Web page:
richmondfire.jpgAs residents of western Contra Costa County recover from the effects of a massive fire at the Chevron refinery in Richmond on Monday night, the head of emergency services at the refinery offered another apology and provided some updates on the blaze this afternoon.

Chief Mark Ayers said a hydrocarbon leak was initially detected in the No. 4 crude unit at about 4:30 p.m. Monday. He said the leak was minor, and was dripping about 20 times per minute.

When asked about why Chevron didn’t notify county health officials about the leak, Ayers said there were “no thoughts it would impact the community.”

After the leak was spotted, workers began assessing it and putting together a plan to stop it, Ayers said. The leak grew larger at 6:30 p.m., and employees, trained to avoid putting themselves at risk, left the area, he said.

As it expanded, it created a “big vapor release and ignition,” Ayers said.

Residents in the area reported hearing explosions around the time the fire started, but Ayers didn’t address those reports.

Contra Costa Health Services was notified of the fire by 6:40 p.m., said Randy Sawyer, chief environmental and hazardous materials officer for the agency.

He said about 18,800 calls went out over the agency’s automated emergency phone alert system, he said.

The fire was contained shortly before 11 p.m., and a shelter-in-place order that had been issued for Richmond, North Richmond and San Pablo was lifted.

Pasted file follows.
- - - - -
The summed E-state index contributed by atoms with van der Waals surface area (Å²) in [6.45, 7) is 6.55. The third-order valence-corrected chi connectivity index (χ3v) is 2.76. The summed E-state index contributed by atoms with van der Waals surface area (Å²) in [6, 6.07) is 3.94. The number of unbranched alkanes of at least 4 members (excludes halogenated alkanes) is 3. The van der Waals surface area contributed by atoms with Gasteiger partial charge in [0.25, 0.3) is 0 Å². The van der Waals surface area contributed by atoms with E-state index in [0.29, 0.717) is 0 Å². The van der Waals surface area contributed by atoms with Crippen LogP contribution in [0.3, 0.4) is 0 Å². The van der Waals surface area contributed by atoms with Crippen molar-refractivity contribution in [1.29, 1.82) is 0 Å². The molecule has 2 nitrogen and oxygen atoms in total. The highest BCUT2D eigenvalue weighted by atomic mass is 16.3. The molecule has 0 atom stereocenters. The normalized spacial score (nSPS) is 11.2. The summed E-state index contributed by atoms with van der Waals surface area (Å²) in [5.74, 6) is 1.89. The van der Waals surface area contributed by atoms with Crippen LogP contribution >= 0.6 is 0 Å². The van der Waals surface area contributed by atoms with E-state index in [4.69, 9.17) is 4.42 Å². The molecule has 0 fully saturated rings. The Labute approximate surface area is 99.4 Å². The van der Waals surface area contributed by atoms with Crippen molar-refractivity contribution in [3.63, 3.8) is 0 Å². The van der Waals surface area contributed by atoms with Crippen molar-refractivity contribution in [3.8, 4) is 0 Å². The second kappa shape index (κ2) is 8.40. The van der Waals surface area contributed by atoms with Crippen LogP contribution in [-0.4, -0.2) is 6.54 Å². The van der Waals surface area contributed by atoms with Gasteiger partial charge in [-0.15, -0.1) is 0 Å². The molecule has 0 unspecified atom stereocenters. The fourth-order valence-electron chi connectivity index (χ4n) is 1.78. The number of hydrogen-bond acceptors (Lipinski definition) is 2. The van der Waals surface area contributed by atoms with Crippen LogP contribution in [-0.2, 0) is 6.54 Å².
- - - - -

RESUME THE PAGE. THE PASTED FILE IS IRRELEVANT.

As of this morning, more than 450 people had been treated for respiratory issues at Kaiser Permanente in Richmond and Doctors Medical Center in San Pablo, Sawyer said.

Ayers said more fluid is safely being burned off today so there is no threat of another ignition. That small fire, which he described as about the size of a basketball, could be burning for as long as a day, Ayers said.

The cause of the leak is under investigation and Ayers said it could take “a little time to assess damage to the facility.”

The No. 4 crude uit will be shut down for an undetermined time, Ayers said. The other units, some of which are fed from that unit, will remain running, he said.

Chevron is holding a community meeting at 6 p.m. today at the Richmond Memorial Auditorium at 403 Civic Center Plaza.

Among those attending will be Richmond Mayor Gayle McLaughlin, who said she has been hearing from many angry residents.

“I’m concerned, I’m upset, I’m frustrated … I really want to get to the bottom of this and want Chevron to be forthright in providing all the details of their investigation as it goes forward.”

McLaughlin said the community also needs answers about what appear to have been problems with the county’s emergency alert system.

“That’s another flawed aspect of this whole situation, people didn’t get notified,” she said.

“My home was never called.”

McLaughlin said she lives in the Richmond Annex neighborhood and that it is unclear which neighborhoods were targeted in the telephone alert.

“The community response system, the siren system. All that needs to be tightened up,” she said.

McLaughlin plans to attend the kickoff of the city’s official National Night Out celebration in the parking lot of the Target store on Macdonald Avenue, then head to the meeting.

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